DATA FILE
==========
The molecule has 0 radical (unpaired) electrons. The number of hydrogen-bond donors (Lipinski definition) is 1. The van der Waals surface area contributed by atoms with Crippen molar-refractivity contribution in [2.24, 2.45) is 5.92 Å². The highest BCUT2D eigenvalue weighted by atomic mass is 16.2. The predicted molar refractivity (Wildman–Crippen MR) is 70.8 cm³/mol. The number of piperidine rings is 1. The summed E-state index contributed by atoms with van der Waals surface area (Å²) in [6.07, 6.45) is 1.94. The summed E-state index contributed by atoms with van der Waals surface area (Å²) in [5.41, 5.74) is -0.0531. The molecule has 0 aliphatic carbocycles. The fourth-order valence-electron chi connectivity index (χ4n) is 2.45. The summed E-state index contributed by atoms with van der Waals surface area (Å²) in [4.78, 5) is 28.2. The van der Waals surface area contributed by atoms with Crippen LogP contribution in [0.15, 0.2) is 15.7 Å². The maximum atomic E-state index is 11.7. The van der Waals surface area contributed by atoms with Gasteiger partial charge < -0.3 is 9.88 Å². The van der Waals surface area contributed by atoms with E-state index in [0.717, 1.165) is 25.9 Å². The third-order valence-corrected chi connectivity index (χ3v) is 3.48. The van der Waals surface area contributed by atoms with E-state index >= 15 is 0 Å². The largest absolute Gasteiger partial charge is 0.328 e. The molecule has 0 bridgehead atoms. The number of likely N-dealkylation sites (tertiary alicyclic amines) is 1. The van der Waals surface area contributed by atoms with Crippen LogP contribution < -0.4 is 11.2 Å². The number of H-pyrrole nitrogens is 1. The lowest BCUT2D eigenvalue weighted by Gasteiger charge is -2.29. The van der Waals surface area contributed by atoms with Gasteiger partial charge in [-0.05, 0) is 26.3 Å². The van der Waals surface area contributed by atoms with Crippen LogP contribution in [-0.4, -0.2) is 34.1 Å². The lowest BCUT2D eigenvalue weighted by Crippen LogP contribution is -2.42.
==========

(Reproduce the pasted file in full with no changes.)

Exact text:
The molecule has 0 radical (unpaired) electrons. The number of hydrogen-bond donors (Lipinski definition) is 1. The van der Waals surface area contributed by atoms with Crippen molar-refractivity contribution in [2.24, 2.45) is 5.92 Å². The highest BCUT2D eigenvalue weighted by atomic mass is 16.2. The predicted molar refractivity (Wildman–Crippen MR) is 70.8 cm³/mol. The number of piperidine rings is 1. The summed E-state index contributed by atoms with van der Waals surface area (Å²) in [6.07, 6.45) is 1.94. The summed E-state index contributed by atoms with van der Waals surface area (Å²) in [5.41, 5.74) is -0.0531. The molecule has 0 aliphatic carbocycles. The fourth-order valence-electron chi connectivity index (χ4n) is 2.45. The summed E-state index contributed by atoms with van der Waals surface area (Å²) in [4.78, 5) is 28.2. The van der Waals surface area contributed by atoms with Crippen LogP contribution in [0.15, 0.2) is 15.7 Å². The maximum atomic E-state index is 11.7. The van der Waals surface area contributed by atoms with Gasteiger partial charge < -0.3 is 9.88 Å². The van der Waals surface area contributed by atoms with E-state index in [0.717, 1.165) is 25.9 Å². The third-order valence-corrected chi connectivity index (χ3v) is 3.48. The van der Waals surface area contributed by atoms with E-state index >= 15 is 0 Å². The largest absolute Gasteiger partial charge is 0.328 e. The molecule has 0 bridgehead atoms. The number of likely N-dealkylation sites (tertiary alicyclic amines) is 1. The van der Waals surface area contributed by atoms with Crippen LogP contribution < -0.4 is 11.2 Å². The number of H-pyrrole nitrogens is 1. The lowest BCUT2D eigenvalue weighted by Gasteiger charge is -2.29. The van der Waals surface area contributed by atoms with Gasteiger partial charge in [-0.05, 0) is 26.3 Å². The van der Waals surface area contributed by atoms with Crippen LogP contribution in [-0.4, -0.2) is 34.1 Å². The lowest BCUT2D eigenvalue weighted by Crippen LogP contribution is -2.42.